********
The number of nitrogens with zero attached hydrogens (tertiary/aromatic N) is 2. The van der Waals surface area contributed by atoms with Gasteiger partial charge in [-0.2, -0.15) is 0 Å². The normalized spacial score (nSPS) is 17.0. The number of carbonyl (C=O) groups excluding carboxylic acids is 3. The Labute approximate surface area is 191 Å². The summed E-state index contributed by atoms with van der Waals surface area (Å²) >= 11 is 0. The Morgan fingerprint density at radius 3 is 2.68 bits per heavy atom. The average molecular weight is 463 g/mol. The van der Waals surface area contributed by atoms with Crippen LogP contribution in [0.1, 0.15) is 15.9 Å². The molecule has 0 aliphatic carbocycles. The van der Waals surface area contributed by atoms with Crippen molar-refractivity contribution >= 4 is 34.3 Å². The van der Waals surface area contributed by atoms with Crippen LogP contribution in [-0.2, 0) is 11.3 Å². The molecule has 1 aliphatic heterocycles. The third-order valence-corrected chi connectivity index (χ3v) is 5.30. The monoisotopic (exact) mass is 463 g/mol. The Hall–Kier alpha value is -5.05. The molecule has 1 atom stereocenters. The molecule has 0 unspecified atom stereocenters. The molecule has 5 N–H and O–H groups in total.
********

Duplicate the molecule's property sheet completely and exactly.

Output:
The number of nitrogens with zero attached hydrogens (tertiary/aromatic N) is 2. The van der Waals surface area contributed by atoms with Gasteiger partial charge in [-0.2, -0.15) is 0 Å². The normalized spacial score (nSPS) is 17.0. The number of carbonyl (C=O) groups excluding carboxylic acids is 3. The Labute approximate surface area is 191 Å². The summed E-state index contributed by atoms with van der Waals surface area (Å²) >= 11 is 0. The Morgan fingerprint density at radius 3 is 2.68 bits per heavy atom. The average molecular weight is 463 g/mol. The van der Waals surface area contributed by atoms with Crippen LogP contribution in [0.1, 0.15) is 15.9 Å². The molecule has 0 aliphatic carbocycles. The van der Waals surface area contributed by atoms with Crippen molar-refractivity contribution >= 4 is 34.3 Å². The van der Waals surface area contributed by atoms with Crippen LogP contribution in [-0.2, 0) is 11.3 Å². The molecule has 1 aliphatic heterocycles. The third-order valence-corrected chi connectivity index (χ3v) is 5.30. The monoisotopic (exact) mass is 463 g/mol. The Hall–Kier alpha value is -5.05. The molecule has 1 atom stereocenters. The molecule has 0 unspecified atom stereocenters. The molecule has 5 N–H and O–H groups in total.